65 Meaford, Ont. to Killarney, Ont.


Eriskay met us and we followed her into an, unnamed bay on one of the islands in the Thirty Thousand Island group of Georgian Bay. Locals call it #10 with 10 being high on a rating scale of 1 to 10. Narrow and twisting, the rocky tree lined shoreline competes with itself in presenting the most interesting view. In one area the rock is flat and colorful with reds, browns, grays and whites arranged in interesting mixes. Then another area catches the eye and boulders provide interest. They compete with rock sculptured into curving patterns. All very eye catching. We set our anchor, sounded the water behind us to check for rocks and then sat back and enjoyed the beauty our secluded anchorage.

The rocks drew us ashore. We joined John and Barb off Eriskay and Rolf and Barb off Supra for sundowners in the early glow of evening. As mosquitoes began to appear, we snuggled into our respective boats.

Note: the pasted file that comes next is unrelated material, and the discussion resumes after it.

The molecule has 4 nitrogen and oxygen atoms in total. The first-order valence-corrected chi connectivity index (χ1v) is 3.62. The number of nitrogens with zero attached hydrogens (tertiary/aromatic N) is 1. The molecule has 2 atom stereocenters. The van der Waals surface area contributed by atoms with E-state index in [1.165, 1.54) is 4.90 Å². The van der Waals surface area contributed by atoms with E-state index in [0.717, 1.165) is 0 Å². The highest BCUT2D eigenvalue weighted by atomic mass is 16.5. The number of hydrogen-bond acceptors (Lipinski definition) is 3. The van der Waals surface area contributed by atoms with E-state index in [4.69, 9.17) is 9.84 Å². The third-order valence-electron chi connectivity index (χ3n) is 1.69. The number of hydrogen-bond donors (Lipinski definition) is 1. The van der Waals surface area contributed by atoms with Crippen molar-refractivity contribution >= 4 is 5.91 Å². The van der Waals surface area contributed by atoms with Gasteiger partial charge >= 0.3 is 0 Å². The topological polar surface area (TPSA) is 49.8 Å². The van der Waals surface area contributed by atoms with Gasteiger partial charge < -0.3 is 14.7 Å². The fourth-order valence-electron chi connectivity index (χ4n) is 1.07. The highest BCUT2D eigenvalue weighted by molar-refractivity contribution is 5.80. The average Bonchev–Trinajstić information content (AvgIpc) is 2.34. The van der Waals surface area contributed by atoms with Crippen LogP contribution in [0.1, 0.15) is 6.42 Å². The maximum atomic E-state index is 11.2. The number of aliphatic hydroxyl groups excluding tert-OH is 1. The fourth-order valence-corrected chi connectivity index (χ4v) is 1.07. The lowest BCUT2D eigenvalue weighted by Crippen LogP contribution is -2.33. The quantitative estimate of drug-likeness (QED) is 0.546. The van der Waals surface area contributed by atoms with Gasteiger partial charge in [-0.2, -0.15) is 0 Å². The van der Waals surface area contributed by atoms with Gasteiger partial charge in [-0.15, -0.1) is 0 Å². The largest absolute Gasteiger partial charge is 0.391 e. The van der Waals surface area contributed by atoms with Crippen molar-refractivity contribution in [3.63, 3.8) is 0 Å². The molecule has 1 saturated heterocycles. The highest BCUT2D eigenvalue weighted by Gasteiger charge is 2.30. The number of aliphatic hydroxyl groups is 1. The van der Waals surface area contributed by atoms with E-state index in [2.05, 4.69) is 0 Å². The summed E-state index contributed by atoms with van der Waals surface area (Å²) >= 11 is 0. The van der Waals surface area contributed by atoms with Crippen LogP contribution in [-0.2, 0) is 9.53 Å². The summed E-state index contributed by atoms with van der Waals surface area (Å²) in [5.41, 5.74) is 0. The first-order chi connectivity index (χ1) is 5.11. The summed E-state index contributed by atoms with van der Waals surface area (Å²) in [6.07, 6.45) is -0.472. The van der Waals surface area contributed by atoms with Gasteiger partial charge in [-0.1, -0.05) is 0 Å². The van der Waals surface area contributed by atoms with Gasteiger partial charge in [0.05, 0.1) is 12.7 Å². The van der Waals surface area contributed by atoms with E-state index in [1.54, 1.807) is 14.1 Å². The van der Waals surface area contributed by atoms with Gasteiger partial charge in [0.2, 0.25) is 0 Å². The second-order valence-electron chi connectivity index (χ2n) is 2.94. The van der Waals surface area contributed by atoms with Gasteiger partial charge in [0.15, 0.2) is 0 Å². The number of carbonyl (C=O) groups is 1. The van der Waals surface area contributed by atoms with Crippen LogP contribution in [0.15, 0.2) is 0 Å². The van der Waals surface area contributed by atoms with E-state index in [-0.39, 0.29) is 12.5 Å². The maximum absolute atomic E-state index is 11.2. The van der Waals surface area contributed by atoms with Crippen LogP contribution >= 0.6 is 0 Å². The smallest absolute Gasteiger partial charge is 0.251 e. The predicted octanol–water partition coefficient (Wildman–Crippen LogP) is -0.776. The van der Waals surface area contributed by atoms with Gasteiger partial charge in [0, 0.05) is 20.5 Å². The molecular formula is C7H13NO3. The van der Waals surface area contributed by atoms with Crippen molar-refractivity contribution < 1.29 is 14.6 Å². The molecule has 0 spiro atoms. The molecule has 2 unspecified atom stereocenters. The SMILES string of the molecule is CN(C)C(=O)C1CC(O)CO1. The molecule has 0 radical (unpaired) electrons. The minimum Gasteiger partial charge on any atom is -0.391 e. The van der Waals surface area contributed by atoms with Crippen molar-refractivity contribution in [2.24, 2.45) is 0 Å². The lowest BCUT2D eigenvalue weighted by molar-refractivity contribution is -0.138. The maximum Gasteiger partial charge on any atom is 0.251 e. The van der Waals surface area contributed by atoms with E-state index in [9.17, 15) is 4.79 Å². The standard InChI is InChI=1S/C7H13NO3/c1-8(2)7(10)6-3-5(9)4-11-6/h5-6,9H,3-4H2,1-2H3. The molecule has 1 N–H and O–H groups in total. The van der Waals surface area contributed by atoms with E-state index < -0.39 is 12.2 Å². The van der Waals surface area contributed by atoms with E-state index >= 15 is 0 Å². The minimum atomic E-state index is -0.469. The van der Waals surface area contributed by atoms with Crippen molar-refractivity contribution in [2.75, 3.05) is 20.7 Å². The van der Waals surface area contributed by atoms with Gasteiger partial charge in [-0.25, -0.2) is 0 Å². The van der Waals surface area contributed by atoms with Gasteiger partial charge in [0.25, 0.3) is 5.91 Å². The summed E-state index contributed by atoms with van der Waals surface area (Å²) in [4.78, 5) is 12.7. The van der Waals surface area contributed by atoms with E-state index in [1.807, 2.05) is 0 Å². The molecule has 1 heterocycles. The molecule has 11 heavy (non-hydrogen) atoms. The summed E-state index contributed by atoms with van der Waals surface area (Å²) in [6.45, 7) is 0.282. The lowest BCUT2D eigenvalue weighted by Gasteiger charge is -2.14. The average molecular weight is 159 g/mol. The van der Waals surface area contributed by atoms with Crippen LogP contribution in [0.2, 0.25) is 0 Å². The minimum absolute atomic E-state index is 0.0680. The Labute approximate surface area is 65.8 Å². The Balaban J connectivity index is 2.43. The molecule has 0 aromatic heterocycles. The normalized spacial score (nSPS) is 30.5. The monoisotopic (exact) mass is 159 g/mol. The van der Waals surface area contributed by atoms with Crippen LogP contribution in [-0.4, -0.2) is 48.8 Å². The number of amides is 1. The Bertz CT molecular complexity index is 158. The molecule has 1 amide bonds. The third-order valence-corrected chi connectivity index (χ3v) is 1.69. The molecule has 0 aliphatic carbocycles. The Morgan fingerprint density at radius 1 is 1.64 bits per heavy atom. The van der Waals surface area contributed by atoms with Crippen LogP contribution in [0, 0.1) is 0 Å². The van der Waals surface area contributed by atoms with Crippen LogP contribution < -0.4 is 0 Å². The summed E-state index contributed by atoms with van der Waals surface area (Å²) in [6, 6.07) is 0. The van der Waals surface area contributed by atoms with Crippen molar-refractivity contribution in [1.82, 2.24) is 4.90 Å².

Bump. Tranquility’s keel had lightly hit the rocky bottom near shore. The wind had died and we had drifted on the anchor. The hit wasn’t serious, but we were too close to shore and had to relocate in the dark. Up came the anchor. We moved and reset. The anchor didn’t hold. We tried again–no luck. After 5 tries, we still hadn’t found a good hold. In almost total darkness we carefully threaded Tranquility past rocks guarding the entrance to a different part of the anchorage and tried again. Again no luck, and now we’d lost the last of the light. Sky, trees, rocks and water blended into a uniform blackness on this moonless cloudy night. Our flashlight found the shore, but judging distance was difficult. We circled using the depth sounder reading and the flashlight to judge where we were. With the weather forecast talking about potential thunderstorms we wanted a well-set anchor. Finally after many more tries we got a marginal set, stopped and worked out a new plan. Using the dinghy we rowed a long line ashore and tied off to a tree up wind of the forecasted wind direction. When we got back to Tranquility we discovered it was midnight and we’d been working for two hours to get the anchor reset. In all we had tried 10 times to anchor and I was tired from manually retrieving 35 pounds of anchor and 20 feet of chain each time. We hit the sack and slept well. The thunderstorms never came and we enjoyed the anchorage for a second night.